So the notion we have these young, really energetic sons coming on board is exciting.

 

And I know its a big jump forward in time. We’ve done it once before with Bjorn and it worked and I didn’t want it to be a lame thing where at the end of the season we jump forward. I wanted it to be organic.

 

So Ragnar’s been crushed and defeated, he’s going to go off and lick his wounds. In the meantime, the sons are going to grow up. They’re going to grow up with issues and I’ll confront those issues, but it’s organic.

 

We’re asking the audience to work a little bit, but we’ve known those boys since they were little. It’s not like you’re getting total strangers. I mean, they are strangers as we’ve never seen these particular versions, but we fed them through the system. They’ve grown up under our eyes. They’re not implants.

 

We also get a very nice little tease about Bjorn making his plans to sail the Mediterranean and his intention to bring Floki along. In Ragnar’s absence, has Floki become a trusted ally to Bjorn?

 

No. I think that Floki designing Bjorn’s boats, but it’s not that he’s necessarily transferred his affections [from Ragnar].

 

In fact, I wish I would tell you some things that happen … Enough to say Floki is an ongoing character and has a big, big part to play in the story going forward. But it’s a part that starts to separate him from the family, in a sense. He’s going to go his own way, to some extent.

 

Well given that so many years are being skipped over, will we be getting a look back at what happened during that time — Be it with Lagertha Rollo, Ecbert or even Ragnar?

 

When Ragnar comes back and he has his first look at Kattegat and sees it’s like five times as big than he left it, you know things have happened.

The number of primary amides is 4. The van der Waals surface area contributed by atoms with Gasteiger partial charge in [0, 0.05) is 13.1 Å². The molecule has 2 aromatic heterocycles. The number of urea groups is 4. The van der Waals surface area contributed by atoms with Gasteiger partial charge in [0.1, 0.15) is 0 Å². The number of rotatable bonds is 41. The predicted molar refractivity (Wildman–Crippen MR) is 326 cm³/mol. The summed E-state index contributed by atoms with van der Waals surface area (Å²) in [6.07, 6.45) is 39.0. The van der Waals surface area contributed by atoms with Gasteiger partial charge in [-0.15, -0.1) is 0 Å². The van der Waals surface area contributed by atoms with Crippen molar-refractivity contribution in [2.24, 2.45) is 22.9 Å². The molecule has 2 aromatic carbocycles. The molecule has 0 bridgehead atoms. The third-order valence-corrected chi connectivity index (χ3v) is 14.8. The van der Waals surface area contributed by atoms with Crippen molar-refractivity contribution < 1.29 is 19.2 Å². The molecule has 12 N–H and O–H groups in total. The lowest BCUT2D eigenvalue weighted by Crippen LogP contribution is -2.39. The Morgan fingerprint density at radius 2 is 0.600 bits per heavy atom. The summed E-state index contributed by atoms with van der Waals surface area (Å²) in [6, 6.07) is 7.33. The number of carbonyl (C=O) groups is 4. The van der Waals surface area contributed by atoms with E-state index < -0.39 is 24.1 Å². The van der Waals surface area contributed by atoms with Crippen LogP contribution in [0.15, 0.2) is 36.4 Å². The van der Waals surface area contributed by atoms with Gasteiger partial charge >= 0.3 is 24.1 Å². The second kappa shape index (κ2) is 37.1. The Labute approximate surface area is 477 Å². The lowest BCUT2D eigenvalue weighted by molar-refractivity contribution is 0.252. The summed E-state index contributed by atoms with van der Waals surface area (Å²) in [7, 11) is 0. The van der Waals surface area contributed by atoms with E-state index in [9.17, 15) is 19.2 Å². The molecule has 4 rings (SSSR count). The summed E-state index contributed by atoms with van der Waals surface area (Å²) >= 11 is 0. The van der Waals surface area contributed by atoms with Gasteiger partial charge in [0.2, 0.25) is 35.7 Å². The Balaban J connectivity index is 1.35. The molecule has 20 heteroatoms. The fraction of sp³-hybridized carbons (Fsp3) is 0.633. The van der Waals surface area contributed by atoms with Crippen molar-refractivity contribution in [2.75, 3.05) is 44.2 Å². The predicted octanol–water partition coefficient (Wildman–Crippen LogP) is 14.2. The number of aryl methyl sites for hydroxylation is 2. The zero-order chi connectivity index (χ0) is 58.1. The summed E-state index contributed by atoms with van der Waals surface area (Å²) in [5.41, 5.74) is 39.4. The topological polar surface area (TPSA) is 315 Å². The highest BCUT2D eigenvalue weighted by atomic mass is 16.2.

I think the gap in time affects the children more Ragnar. They have to deal with the fat that their father walked out on them when they were at a particularly critical place in their development. Some of them feel bitter, some will accept him.

 

There is a legacy there which they all have to deal with.

 

From Ragnar’s point of view, we don’t need to know what happened to him. I think when he reappears, he has reason to come back. He wants to see his sons, he wants to deal with what happened to his settlement in England. He has issues, but he’s just in a state of being.

 

Of course we talked in production about do we make the characters look older and we did a bit of tweaking. But does five, six, seven years really make a huge difference? No. The main differences will be psychological and we register that in the attitude of the sons.

 

We don’t need to know what happened to Ragnar, it’s not interesting. Because basically nothing happened to him.

 

You mention the sons, I have to go to Magnus, because the secret is out. How does a son of Ragnar raised by Ecbert fit into this puzzle?

 

Well the end result of that might surprise you. It doesn’t end up as you’d expect it to end up. But many things don’t, which is good.

 

Lastly, where do we find King Harald in all of this. When we last spoke you said he was a brutal threat to Ragnar and Bjorn. After all these years, is he consolidating power?

 

He’s definitely been working to solidify power! He’s a major player and doesn’t go away. He’s devious, he’s interesting. But his ambitions are boundless and everyone should know that.